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Port Canaveral 2021 projections show big losses and delays for cruise lines

Photo: Matthew Peddie, WMFE

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On Wednesday morning, the Canaveral Port Authority announced that they project over $43 million in losses for 2021 and are delaying cruise lines until July.

No ships have cruised since the CDC put out a “no-sail” order in March of 2020.

“The industry is in complete stand still,” Port Canaveral CEO Captain John Murray said. “It’s been a challenging year.”

The news comes after officials revised the budget in consideration of the pandemic trends. Originally, Murray said, the CPA was expecting to get started again in spring, but vaccination efforts are taking longer than what had been previously predicted.

Murray said he that while he knows the new administration is working on an action plan to get the virus under control, he understands that the cruise line industry is not high up on that list.

“Until we see a shift in the dynamic of this pandemic in a positive direction, it’s going to be very difficult for the cruise lines to get back in business,” he said. “It’s just not a priority.”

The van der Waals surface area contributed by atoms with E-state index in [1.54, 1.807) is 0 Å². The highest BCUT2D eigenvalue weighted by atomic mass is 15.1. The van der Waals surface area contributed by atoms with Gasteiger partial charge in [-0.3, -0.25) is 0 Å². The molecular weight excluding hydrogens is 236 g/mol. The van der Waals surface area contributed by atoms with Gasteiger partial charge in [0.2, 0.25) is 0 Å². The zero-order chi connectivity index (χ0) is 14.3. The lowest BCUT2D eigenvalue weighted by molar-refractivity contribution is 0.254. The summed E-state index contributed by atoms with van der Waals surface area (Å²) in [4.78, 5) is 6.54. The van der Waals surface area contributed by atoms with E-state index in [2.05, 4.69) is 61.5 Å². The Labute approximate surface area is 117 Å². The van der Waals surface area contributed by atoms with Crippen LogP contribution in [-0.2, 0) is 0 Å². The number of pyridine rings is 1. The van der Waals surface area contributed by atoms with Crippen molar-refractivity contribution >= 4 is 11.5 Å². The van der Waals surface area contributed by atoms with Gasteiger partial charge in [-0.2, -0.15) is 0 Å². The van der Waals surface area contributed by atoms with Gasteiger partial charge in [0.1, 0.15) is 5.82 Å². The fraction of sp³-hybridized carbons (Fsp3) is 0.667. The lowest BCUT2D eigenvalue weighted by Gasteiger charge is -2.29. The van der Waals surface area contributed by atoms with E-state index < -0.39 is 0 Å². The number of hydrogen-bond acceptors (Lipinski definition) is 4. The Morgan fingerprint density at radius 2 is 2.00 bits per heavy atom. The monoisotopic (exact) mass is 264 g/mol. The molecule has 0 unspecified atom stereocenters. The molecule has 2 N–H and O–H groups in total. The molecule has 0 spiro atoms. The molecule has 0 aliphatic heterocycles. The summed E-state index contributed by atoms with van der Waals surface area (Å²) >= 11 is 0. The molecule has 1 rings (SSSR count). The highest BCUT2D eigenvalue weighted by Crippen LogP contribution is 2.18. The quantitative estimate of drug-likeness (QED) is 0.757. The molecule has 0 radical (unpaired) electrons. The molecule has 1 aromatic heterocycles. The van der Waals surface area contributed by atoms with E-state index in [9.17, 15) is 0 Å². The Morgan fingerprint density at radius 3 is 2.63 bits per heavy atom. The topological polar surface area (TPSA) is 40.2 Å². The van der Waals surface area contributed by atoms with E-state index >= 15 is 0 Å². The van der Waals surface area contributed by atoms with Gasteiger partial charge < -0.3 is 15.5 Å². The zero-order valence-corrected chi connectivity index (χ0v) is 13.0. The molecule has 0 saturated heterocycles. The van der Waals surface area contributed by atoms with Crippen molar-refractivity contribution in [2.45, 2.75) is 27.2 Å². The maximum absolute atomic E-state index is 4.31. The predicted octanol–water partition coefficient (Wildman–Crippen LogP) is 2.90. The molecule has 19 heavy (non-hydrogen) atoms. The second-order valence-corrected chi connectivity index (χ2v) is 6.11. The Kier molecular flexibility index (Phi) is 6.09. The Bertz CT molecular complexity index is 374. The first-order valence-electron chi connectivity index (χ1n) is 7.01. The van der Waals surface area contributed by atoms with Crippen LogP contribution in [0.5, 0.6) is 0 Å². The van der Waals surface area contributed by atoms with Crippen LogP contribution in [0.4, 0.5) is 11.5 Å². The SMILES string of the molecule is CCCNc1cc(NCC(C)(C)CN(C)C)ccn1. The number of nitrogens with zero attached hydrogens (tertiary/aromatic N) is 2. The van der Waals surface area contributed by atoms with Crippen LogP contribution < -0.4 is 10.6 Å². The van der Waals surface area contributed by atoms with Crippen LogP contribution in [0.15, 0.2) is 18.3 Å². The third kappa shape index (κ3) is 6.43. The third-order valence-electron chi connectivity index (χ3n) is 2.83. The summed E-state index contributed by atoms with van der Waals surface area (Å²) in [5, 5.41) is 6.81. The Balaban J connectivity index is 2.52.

The CPA has reported the current shut down has cost over 11,000 jobs and hundreds of millions in wages.

“We ourselves ended up reducing our headcount by 43-percent,” said Murray. “We pushed everything in our budget until July. And then it’s going to start very, very slowly with just a handful of ships on less than half capacity.”

The Port Canaveral board held a commission meeting Wednesday morning to discuss the budget cuts and cruise line delays.

Mike Poole, the Port Canaveral CFO, said the amended budget is “good news,” as its forecasts are more realistic and project revenue to start coming in for the summer months of July, August, and September.

“At the last board meeting in December I said we would probably be coming back at the next board meeting for a mid-year budget amendment, and we weren’t sure if this would be the first of many,” Poole said. “It looks like the reductions that we’re putting in place might be able to take us through the rest of the year.”

The CDC’s no-sail order ended on Oct. 31 and a new “conditional sailing order” was put in place. Murray says other cruise lines have been successfully carrying customers under these guidelines.

He said some companies, like Mediterranean Shipping Company Cruises, or MSC Cruises, shifted to cargo shipments to stay afloat during the pandemic shut down.

Murray said MSC Cruises managed to grow financially, while also keeping cruises going in Italy through the fall, moving over 30,000 people with very few COVID-19 issues.

“They’re a success story,” he said. “They run a very tight operation.”

Murray said MSC Cruises will be joining Port Canaveral as one of the new expanded lines in July.

“We’re very excited to have them here,” the CEO said. “It does work. There is a way to do it, and the protocols can be established.”


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